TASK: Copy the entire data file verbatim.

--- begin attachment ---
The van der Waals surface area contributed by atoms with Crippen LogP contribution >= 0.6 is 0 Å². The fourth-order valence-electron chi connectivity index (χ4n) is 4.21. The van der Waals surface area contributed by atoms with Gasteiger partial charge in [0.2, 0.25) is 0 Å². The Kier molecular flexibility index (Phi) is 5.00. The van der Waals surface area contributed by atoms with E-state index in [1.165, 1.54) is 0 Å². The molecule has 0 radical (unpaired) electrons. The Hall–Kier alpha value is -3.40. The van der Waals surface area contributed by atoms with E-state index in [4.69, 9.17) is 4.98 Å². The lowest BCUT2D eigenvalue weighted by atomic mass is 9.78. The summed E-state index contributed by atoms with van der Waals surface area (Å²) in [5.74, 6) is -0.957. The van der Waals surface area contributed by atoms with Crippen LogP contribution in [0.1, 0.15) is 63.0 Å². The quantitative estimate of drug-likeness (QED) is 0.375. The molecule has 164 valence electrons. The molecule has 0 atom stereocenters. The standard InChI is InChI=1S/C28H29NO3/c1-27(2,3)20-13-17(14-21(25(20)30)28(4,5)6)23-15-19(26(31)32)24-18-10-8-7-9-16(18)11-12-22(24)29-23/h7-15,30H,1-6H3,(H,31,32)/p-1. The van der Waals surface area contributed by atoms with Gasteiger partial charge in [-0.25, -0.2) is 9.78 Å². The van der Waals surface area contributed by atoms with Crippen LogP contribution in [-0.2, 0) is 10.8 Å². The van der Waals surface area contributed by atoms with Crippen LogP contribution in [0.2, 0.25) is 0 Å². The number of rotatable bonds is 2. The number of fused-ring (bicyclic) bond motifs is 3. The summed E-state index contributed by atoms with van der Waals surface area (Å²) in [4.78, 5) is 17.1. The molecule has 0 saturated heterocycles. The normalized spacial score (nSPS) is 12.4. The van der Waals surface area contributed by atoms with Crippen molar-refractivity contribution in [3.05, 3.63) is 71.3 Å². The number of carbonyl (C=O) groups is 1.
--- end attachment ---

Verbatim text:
The van der Waals surface area contributed by atoms with Crippen LogP contribution >= 0.6 is 0 Å². The fourth-order valence-electron chi connectivity index (χ4n) is 4.21. The van der Waals surface area contributed by atoms with Gasteiger partial charge in [0.2, 0.25) is 0 Å². The Kier molecular flexibility index (Phi) is 5.00. The van der Waals surface area contributed by atoms with E-state index in [1.165, 1.54) is 0 Å². The molecule has 0 radical (unpaired) electrons. The Hall–Kier alpha value is -3.40. The van der Waals surface area contributed by atoms with E-state index in [4.69, 9.17) is 4.98 Å². The lowest BCUT2D eigenvalue weighted by atomic mass is 9.78. The summed E-state index contributed by atoms with van der Waals surface area (Å²) in [5.74, 6) is -0.957. The van der Waals surface area contributed by atoms with Crippen LogP contribution in [0.1, 0.15) is 63.0 Å². The quantitative estimate of drug-likeness (QED) is 0.375. The molecule has 164 valence electrons. The molecule has 0 atom stereocenters. The standard InChI is InChI=1S/C28H29NO3/c1-27(2,3)20-13-17(14-21(25(20)30)28(4,5)6)23-15-19(26(31)32)24-18-10-8-7-9-16(18)11-12-22(24)29-23/h7-15,30H,1-6H3,(H,31,32)/p-1. The van der Waals surface area contributed by atoms with Gasteiger partial charge in [-0.25, -0.2) is 9.78 Å². The van der Waals surface area contributed by atoms with Crippen LogP contribution in [-0.2, 0) is 10.8 Å². The van der Waals surface area contributed by atoms with Crippen LogP contribution in [0.2, 0.25) is 0 Å². The number of rotatable bonds is 2. The number of fused-ring (bicyclic) bond motifs is 3. The summed E-state index contributed by atoms with van der Waals surface area (Å²) in [4.78, 5) is 17.1. The molecule has 0 saturated heterocycles. The normalized spacial score (nSPS) is 12.4. The van der Waals surface area contributed by atoms with Crippen molar-refractivity contribution in [3.05, 3.63) is 71.3 Å². The number of carbonyl (C=O) groups is 1.